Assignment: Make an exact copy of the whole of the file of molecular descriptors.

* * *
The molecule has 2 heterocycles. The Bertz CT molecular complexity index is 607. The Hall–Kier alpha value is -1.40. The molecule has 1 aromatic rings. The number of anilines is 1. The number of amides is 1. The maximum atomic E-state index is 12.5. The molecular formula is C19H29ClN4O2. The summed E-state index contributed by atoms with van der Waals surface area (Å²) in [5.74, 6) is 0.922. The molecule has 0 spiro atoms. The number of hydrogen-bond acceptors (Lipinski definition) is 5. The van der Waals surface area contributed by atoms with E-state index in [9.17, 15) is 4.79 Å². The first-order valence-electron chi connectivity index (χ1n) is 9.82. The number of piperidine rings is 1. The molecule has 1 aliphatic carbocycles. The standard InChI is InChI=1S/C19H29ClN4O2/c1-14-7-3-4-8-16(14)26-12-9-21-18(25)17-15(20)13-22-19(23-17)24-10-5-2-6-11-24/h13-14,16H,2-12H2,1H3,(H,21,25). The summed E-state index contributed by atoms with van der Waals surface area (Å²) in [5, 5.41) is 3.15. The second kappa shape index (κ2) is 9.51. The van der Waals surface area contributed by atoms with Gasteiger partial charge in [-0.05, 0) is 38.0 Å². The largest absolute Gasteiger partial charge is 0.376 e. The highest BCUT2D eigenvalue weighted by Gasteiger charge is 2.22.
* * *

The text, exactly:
The molecule has 2 heterocycles. The Bertz CT molecular complexity index is 607. The Hall–Kier alpha value is -1.40. The molecule has 1 aromatic rings. The number of anilines is 1. The number of amides is 1. The maximum atomic E-state index is 12.5. The molecular formula is C19H29ClN4O2. The summed E-state index contributed by atoms with van der Waals surface area (Å²) in [5.74, 6) is 0.922. The molecule has 0 spiro atoms. The number of hydrogen-bond acceptors (Lipinski definition) is 5. The van der Waals surface area contributed by atoms with E-state index in [9.17, 15) is 4.79 Å². The first-order valence-electron chi connectivity index (χ1n) is 9.82. The number of piperidine rings is 1. The molecule has 1 aliphatic carbocycles. The standard InChI is InChI=1S/C19H29ClN4O2/c1-14-7-3-4-8-16(14)26-12-9-21-18(25)17-15(20)13-22-19(23-17)24-10-5-2-6-11-24/h13-14,16H,2-12H2,1H3,(H,21,25). The summed E-state index contributed by atoms with van der Waals surface area (Å²) in [5, 5.41) is 3.15. The second kappa shape index (κ2) is 9.51. The van der Waals surface area contributed by atoms with Gasteiger partial charge in [-0.05, 0) is 38.0 Å². The largest absolute Gasteiger partial charge is 0.376 e. The highest BCUT2D eigenvalue weighted by Gasteiger charge is 2.22.